2Seeds Network And Human Capital Development – What is Human Capital?

In our last post, we introduced why 2Seeds exists and how our values inspire the two seeds of our mission: helping rural Tanzanian families achieve their productive potential to grow more food and generate more income from what they produce, and helping young people achieve their potential as values-driven, results-oriented leaders.

We concluded by claiming that the primary means to achieve both these missions is the same: Human Capital Development.

So, what do we mean by  “Human Capital Development?”

Let’s start by defining our key term: Human Capital is the combination of knowledge, skills, experiences, values, and relationships that we use to be productive and create wellbeing for ourselves and for our communities. An easy way to think about it is as our “competencies and connections.” Our competencies comprise our abilities (inherent and learned), and our connections determine our access to support now and to new opportunities in the future.

In every aspect of our lives, being productive requires constantly solving problems and seizing opportunities.  To be productive, we must critically analyze information and generate creative ideas. We musts take risks, assess results, and re-iterate towards success.

Solving problems and generating opportunities creatively are the critical skills for our Tanzanian partners who wish to create better lives for their families. Poor people, particularly those in rural areas, face the most urgent problems in their daily lives—how to feed their families, how to afford education and medicine—and have few available material resources with which to try to solve them. They have to take big risks in order to be productive—if the rains don’t come they lose their food, their income, their time, and their strength—but they have little or no margin for error in that productivity.

Mzee Rubeni surveys a drought-stricken field in Kwakiliga. Changing rainfall patterns pose a critical threat to farming families in the region.
Mzee Rubeni surveys a drought-stricken field in Kwakiliga. Changing rainfall patterns pose a critical threat to farming families in the region.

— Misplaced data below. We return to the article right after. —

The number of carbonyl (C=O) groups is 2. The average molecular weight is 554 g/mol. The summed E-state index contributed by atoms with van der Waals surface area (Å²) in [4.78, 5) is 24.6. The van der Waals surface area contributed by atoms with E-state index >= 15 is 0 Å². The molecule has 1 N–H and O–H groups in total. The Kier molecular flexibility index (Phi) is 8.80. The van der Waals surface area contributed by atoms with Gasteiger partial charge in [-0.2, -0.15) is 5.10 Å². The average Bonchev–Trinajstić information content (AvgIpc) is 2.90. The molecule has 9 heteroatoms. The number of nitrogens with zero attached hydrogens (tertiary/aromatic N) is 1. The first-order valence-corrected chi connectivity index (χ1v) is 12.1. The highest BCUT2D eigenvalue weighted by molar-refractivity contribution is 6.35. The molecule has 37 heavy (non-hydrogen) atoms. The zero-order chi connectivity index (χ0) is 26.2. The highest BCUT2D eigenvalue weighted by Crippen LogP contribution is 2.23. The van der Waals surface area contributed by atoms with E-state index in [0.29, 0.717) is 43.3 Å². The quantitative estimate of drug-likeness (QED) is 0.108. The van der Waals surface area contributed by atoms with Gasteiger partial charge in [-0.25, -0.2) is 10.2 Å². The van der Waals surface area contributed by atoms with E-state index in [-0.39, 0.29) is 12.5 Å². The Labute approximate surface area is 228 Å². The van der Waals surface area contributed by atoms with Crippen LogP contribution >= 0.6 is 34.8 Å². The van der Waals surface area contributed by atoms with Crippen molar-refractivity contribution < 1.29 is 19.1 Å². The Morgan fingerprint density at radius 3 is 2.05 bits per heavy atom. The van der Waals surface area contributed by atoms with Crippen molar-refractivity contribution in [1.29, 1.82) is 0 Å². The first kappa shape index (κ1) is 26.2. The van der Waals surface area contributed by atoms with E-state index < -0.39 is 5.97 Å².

This reality of poverty—big problems, few resources, high inherent risks, no margin for error—magnifies the value of human capital.  In this environment, a farmer’s ability to access and utilize information, ideas, and resources may determine how nourished, healthy, and educated her children are.  To help a farmer improve her productivity in ways that she herself can sustain, we must help build her human capital.  We can connect her with new sources of knowledge and support; train her in the skills she needs to produce more and better quality goods; create opportunities for her to test and refine her skills through experience.

With improved competencies and connections, our farmer is able to grow more food now and sell what she grows for greater profit. She can improve her family’s food and income security in the present, and build her capacity to become increasingly productive in the future. She can sustain her own increased productivity, and open up new positive choices for her family.

Mama Tatu proudly displays the fruit of her first ever green pepper harvest.
Mama Tatu of Bombo Majimoto proudly displays the fruit of her first ever green pepper harvest.

This is human capital development, and it is an inherently collaborative process.  We cannot build our own competencies and connections in isolation.  In our work, human capital development is a reciprocal process: our Project Coordinators work to create opportunities for our Tanzanian partners to build their human capital. In doing so, they build their own competencies and connections. They form transformative relationships with their partners and their peers, they learn to manage projects, work inter-culturally, and gain deep experience solving tough problems each and every day.

Project Coordinators and Project Partners discuss project challenges and opportunities at a quarterly Summit
Project Coordinators and Project Partners discuss project challenges and opportunities during a Summit breakout session.

Through their work together, our Project Coordinators and our Tanzanian partners catalyze each other’s human capital development. Our partners translate this growth into increasing productivity for their families and communities; our Project Coordinators carry this growth forward as empathetic, results-driven leaders into the careers and communities that await them after 2Seeds.

But how does Human Capital Development actually happen within the 2Seeds Network? We’ll discuss this question in our next post, coming soon.

Advertisements

7 thoughts on “2Seeds Network And Human Capital Development – What is Human Capital?

  1. Pingback: Water Management | 2Seeds Network

  2. Pingback: 2Seeds Feedback System | 2Seeds Network

  3. Pingback: 2Seeds Methodology – Project to Business | 2Seeds Network

  4. Pingback: Spotlight: Hamisi | 2Seeds Network

  5. Pingback: The “Graduation” program: Evidence-based support for the 2Seeds model | 2Seeds Network

Leave a Reply

Fill in your details below or click an icon to log in:

WordPress.com Logo

You are commenting using your WordPress.com account. Log Out / Change )

Twitter picture

You are commenting using your Twitter account. Log Out / Change )

Facebook photo

You are commenting using your Facebook account. Log Out / Change )

Google+ photo

You are commenting using your Google+ account. Log Out / Change )

Connecting to %s